Tools like breathwork can help us activate our parasympathetic nervous system so that we can better cope with stress the next time it crops up.

You've probably heard the advice to take a few deep breaths when you're stressed. If you've ever wondered about the science behind it, breathing can help you change which system is in control. "[Breathwork] helps your body's nervous system switch into a parasympathetic state that is more calming and relaxing, versus the sympathetic state that is stressing you out," says Michael Smith, N.D., of Carolinas Natural Health Center. The parasympathetic nervous system will send the blood flow back to your brain, Smith explains, and you'll be able to think more clearly. It can also help reactivate your digestive system.

And you don't have to wait for a stressful moment to arise to flex your parasympathetic nervous system. Research shows that the more we activate our relaxation response, the more we train it like a muscle. Regular parasympathetic nervous system activation can even combat how stress affects the body. Smith says this happens on a cellular level via a reduction in oxidative stress, an imbalance between the body's free radicals and antioxidants.

What else can you do to help your body deal with stress before it comes up?

"Under ideal conditions, our bodies react to the perceived threat (stress) and then return to a resting state," McLarry says. "Sometimes this doesn't happen naturally and a calm resting state must be learned." Here are a few ways to relearn or train your body to get into a more relaxed baseline state and better cope with stress as it comes up:


1. Try mindfulness and meditation.

"I would recommend starting small with 3- to 5-minute guided meditations or a morning 10-minute yoga flow, focusing on breath," naturopathic doctor Tess Marshall, N.D., says. The calming effects of just a few sessions can be beneficial in helping to set a new habit, she adds.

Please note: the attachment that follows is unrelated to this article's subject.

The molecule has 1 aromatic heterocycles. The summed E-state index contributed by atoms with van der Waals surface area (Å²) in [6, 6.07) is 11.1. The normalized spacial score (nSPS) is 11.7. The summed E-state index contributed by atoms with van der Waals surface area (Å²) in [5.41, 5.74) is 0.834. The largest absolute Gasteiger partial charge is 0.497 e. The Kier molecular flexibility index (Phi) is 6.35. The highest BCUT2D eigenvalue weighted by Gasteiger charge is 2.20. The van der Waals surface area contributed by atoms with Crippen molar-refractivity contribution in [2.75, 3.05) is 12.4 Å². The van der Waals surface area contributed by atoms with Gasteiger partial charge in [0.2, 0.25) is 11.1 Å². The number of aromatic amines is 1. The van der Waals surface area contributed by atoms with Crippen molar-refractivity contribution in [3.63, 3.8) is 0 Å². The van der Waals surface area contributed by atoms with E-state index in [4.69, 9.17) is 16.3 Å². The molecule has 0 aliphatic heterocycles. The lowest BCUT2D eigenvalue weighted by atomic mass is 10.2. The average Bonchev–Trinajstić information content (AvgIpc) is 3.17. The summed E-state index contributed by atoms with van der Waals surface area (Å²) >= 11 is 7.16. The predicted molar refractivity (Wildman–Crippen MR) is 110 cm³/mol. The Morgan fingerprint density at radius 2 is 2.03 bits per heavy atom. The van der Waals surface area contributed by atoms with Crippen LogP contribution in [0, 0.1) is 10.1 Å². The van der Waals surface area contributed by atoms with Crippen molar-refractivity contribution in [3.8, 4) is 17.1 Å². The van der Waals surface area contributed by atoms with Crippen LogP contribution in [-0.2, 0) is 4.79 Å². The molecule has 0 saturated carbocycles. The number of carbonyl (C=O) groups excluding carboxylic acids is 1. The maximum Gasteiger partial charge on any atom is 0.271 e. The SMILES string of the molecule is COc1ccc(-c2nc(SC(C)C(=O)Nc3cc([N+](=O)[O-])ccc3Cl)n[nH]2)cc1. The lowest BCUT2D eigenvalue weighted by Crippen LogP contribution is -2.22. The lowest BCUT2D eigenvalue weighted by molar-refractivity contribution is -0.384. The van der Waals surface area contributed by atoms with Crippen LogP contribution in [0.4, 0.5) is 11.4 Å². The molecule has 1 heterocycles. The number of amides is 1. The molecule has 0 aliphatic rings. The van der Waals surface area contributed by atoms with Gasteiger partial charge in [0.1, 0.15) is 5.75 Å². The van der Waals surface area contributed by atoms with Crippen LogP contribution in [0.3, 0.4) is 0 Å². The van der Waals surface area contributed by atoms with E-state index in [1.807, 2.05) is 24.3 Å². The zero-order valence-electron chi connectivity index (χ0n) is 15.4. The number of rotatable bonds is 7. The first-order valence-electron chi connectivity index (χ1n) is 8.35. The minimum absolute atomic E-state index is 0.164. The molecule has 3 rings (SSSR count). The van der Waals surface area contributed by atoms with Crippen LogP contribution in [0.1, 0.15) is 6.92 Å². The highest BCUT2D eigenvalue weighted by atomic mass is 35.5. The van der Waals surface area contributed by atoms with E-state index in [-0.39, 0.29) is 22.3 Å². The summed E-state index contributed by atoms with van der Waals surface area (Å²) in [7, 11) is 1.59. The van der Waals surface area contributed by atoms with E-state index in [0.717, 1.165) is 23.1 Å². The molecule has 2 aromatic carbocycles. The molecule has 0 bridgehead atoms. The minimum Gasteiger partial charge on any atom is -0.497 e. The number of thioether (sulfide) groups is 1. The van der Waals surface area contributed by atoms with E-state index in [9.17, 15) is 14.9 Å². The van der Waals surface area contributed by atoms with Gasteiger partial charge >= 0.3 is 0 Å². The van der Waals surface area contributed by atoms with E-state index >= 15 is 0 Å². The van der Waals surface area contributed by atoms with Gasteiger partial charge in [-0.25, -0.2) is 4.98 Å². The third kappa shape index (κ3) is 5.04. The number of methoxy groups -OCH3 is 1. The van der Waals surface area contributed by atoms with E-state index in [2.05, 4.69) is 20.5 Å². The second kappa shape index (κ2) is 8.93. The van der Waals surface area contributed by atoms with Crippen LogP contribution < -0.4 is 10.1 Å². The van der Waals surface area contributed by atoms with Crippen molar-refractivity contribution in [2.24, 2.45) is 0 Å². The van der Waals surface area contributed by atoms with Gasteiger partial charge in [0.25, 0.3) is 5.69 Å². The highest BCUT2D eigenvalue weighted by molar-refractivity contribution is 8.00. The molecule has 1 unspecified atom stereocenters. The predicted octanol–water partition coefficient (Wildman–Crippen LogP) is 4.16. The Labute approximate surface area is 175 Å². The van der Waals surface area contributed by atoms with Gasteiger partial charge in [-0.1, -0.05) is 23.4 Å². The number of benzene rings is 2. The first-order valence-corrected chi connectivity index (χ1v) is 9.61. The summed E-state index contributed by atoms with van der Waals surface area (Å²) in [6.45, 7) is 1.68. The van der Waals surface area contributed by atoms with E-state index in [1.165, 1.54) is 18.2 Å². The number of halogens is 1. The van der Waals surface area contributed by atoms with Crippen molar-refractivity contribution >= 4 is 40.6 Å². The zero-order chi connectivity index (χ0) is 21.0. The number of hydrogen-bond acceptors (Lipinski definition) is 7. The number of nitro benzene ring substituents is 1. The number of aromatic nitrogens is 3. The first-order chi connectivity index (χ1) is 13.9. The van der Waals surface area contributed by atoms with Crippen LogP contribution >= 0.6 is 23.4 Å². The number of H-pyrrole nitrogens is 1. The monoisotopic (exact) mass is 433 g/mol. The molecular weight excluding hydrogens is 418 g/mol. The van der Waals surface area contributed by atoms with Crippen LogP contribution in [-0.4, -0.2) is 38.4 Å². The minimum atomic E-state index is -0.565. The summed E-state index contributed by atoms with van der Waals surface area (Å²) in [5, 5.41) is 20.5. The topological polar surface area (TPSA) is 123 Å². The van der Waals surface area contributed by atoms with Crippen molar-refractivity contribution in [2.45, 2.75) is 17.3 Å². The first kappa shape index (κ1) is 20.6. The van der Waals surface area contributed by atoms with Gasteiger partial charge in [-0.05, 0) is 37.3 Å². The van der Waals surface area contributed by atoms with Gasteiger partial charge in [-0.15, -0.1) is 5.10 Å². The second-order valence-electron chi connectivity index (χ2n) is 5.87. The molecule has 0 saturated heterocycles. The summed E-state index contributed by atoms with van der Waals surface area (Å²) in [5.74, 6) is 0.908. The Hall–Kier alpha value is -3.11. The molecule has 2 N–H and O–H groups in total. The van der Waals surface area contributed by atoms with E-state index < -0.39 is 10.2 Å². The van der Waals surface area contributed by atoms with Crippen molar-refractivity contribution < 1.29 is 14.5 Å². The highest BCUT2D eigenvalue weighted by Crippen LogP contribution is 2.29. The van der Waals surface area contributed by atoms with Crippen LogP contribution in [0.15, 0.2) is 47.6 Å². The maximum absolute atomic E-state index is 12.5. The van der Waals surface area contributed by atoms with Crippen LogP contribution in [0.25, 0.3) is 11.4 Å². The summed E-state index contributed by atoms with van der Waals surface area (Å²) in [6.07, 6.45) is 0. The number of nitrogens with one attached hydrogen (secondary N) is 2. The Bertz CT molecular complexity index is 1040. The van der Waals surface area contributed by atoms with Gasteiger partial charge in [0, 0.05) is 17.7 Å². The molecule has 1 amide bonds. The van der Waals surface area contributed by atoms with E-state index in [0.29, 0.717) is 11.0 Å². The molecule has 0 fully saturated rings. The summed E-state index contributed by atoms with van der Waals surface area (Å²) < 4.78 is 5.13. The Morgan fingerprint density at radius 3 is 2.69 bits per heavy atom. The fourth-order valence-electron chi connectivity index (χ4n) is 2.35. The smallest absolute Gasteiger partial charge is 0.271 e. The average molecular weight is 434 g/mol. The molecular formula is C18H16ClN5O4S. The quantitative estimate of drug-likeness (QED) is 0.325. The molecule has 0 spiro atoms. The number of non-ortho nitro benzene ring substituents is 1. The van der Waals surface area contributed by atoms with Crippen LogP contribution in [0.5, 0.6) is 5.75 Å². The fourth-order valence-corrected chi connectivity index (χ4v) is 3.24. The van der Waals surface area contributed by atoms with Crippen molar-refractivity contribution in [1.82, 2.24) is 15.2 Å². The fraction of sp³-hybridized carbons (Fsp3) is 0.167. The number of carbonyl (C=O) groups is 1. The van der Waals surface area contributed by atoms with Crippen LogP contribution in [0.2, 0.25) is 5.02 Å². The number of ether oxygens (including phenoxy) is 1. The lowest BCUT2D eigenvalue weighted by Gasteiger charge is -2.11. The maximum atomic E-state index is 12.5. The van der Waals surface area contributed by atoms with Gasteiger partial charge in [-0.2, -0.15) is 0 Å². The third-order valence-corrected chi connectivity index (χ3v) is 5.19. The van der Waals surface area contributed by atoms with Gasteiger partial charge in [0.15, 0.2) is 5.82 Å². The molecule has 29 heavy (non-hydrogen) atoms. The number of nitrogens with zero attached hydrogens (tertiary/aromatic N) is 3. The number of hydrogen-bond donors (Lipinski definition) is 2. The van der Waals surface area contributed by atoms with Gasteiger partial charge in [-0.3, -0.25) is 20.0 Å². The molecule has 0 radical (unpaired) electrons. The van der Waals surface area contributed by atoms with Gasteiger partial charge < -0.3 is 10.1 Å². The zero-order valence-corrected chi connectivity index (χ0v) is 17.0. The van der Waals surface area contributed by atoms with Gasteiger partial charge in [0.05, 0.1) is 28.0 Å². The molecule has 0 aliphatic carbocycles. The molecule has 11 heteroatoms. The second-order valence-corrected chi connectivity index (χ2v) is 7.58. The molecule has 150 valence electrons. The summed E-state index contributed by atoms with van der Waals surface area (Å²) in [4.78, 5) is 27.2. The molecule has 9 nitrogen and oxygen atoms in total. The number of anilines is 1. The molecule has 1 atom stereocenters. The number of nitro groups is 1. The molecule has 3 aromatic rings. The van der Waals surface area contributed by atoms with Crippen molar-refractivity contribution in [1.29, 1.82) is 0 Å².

You can also be mindful of your mind and start to train your brain to have more empowering thoughts. For example, the next time you think, "I can't do this," try to catch yourself and transform that thought into, "I can't do this yet, but I'm working hard to master it." The brain believes what it hears.

2. Take a hemp oil extract supplement.

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Taking a hemp oil extract supplement may help keep your endocannabinoid system (ECS) in homeostasis, which, in turn, can combat stress and anxiety by keeping your autonomic nervous system on an even keel.* When the autonomic nervous system is balanced, it helps prevent fight-or-flight mode from taking over when it doesn't need to. Be sure to look for a full-spectrum product since it'll contain more beneficial phytocannabinoids (plant-derived compounds that seem to help balance out the ECS).*


3. Move your body.

"Exercise is just as important for your mind as it is for your heart," says naturopath Lanae Mullane, N.D. "Exercise can help reduce the body's stress response by balancing cortisol levels while also stimulating the release of mood-elevating endorphins." She recommends finding an activity you love, whether it's running, dancing, or spin class.